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Sleep. 2004 Jun 15;27(4):761-6.

Rapid maxillary expansion in children with obstructive sleep apnea syndrome.

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Department of Odontological Sciences, University Tor Vergata, Rome Italy.



To evaluate the effect of rapid maxillary expansion on children with nasal breathing and obstructive sleep apnea syndrome.


Recruitment of children with maxillary contraction, without of adenoid hypertrophy, with a body mass index < 24 kg/m2, with obstructive sleep apnea syndrome demonstrated by polysomnography, and whose parents signed informed consent. Otolaryngologic and orthognathic-odontologic evaluation with clinical evaluation, anterior rhinometry and nasal fibroscopy, panoramic radiographs, anteroposterior and laterolateral telecephalometry were performed at entry and follow-up.


Rapid maxillary expansion (ie, active phase of treatment) was performed for 10 to 20 days; maintenance of device (for consolidation) and orthodontic treatment on teeth lasted 6 to 12 months.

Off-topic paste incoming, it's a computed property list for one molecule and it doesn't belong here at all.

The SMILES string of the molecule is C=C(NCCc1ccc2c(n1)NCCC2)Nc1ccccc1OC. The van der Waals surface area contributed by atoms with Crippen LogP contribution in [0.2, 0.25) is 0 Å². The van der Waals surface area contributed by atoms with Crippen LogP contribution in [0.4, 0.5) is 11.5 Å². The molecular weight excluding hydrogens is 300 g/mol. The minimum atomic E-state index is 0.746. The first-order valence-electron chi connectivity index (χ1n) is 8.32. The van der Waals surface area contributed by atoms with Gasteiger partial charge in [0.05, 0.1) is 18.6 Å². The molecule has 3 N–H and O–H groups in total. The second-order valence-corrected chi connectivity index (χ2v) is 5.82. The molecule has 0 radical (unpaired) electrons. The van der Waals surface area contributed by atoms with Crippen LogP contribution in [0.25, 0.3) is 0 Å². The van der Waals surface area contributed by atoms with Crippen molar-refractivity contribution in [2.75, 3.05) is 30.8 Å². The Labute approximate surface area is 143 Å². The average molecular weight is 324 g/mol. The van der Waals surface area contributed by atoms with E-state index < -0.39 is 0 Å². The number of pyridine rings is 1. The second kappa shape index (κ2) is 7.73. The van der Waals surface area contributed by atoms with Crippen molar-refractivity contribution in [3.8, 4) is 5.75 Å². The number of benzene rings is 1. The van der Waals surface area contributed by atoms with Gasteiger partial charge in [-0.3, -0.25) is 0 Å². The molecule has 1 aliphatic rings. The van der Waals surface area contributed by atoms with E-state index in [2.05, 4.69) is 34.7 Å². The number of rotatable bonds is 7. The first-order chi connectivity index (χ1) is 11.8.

31 children (19 boys), mean age 8.7 years, participated in the study. The mean apnea-hypopnea index was 12.2 events per hour. At the 4-month follow-up, the anterior rhinometry was normal, and all children had an apnea-hypopnea index < 1 event per hour. The mean cross-sectional expansion of the maxilla was 4.32 +/- 0.7 mm. There was a mean increase of the pyriform opening of 1.3 +/- 0.3 mm.


Rapid maxillary expansion may be a useful approach in dealing with abnormal breathing during sleep.

[Indexed for MEDLINE]

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